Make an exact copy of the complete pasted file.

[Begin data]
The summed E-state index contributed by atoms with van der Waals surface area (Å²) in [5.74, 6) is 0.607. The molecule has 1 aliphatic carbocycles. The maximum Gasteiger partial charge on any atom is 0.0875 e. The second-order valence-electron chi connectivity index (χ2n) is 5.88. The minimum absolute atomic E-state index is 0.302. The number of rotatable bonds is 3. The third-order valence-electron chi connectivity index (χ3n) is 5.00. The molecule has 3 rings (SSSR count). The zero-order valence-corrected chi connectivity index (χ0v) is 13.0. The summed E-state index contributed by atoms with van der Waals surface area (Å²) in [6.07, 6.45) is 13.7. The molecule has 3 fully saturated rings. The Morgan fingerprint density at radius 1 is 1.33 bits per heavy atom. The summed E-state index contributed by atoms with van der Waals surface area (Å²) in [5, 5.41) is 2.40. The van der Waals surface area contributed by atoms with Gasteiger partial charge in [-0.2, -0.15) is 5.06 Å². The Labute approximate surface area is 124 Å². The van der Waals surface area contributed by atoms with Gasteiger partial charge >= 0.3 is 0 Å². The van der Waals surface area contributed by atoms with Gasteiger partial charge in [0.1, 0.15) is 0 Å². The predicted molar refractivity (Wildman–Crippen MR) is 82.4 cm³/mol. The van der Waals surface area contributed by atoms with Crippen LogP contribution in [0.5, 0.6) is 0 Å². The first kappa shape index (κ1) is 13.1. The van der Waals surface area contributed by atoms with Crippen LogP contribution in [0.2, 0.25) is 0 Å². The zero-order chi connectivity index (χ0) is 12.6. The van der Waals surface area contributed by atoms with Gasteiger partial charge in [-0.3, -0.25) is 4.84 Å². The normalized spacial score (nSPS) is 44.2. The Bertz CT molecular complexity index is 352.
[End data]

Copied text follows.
The summed E-state index contributed by atoms with van der Waals surface area (Å²) in [5.74, 6) is 0.607. The molecule has 1 aliphatic carbocycles. The maximum Gasteiger partial charge on any atom is 0.0875 e. The second-order valence-electron chi connectivity index (χ2n) is 5.88. The minimum absolute atomic E-state index is 0.302. The number of rotatable bonds is 3. The third-order valence-electron chi connectivity index (χ3n) is 5.00. The molecule has 3 rings (SSSR count). The zero-order valence-corrected chi connectivity index (χ0v) is 13.0. The summed E-state index contributed by atoms with van der Waals surface area (Å²) in [6.07, 6.45) is 13.7. The molecule has 3 fully saturated rings. The Morgan fingerprint density at radius 1 is 1.33 bits per heavy atom. The summed E-state index contributed by atoms with van der Waals surface area (Å²) in [5, 5.41) is 2.40. The van der Waals surface area contributed by atoms with Gasteiger partial charge in [-0.2, -0.15) is 5.06 Å². The Labute approximate surface area is 124 Å². The van der Waals surface area contributed by atoms with Gasteiger partial charge >= 0.3 is 0 Å². The van der Waals surface area contributed by atoms with Gasteiger partial charge in [0.1, 0.15) is 0 Å². The predicted molar refractivity (Wildman–Crippen MR) is 82.4 cm³/mol. The van der Waals surface area contributed by atoms with Crippen LogP contribution in [0.5, 0.6) is 0 Å². The first kappa shape index (κ1) is 13.1. The van der Waals surface area contributed by atoms with Crippen LogP contribution in [0.2, 0.25) is 0 Å². The zero-order chi connectivity index (χ0) is 12.6. The van der Waals surface area contributed by atoms with Gasteiger partial charge in [-0.3, -0.25) is 4.84 Å². The normalized spacial score (nSPS) is 44.2. The Bertz CT molecular complexity index is 352.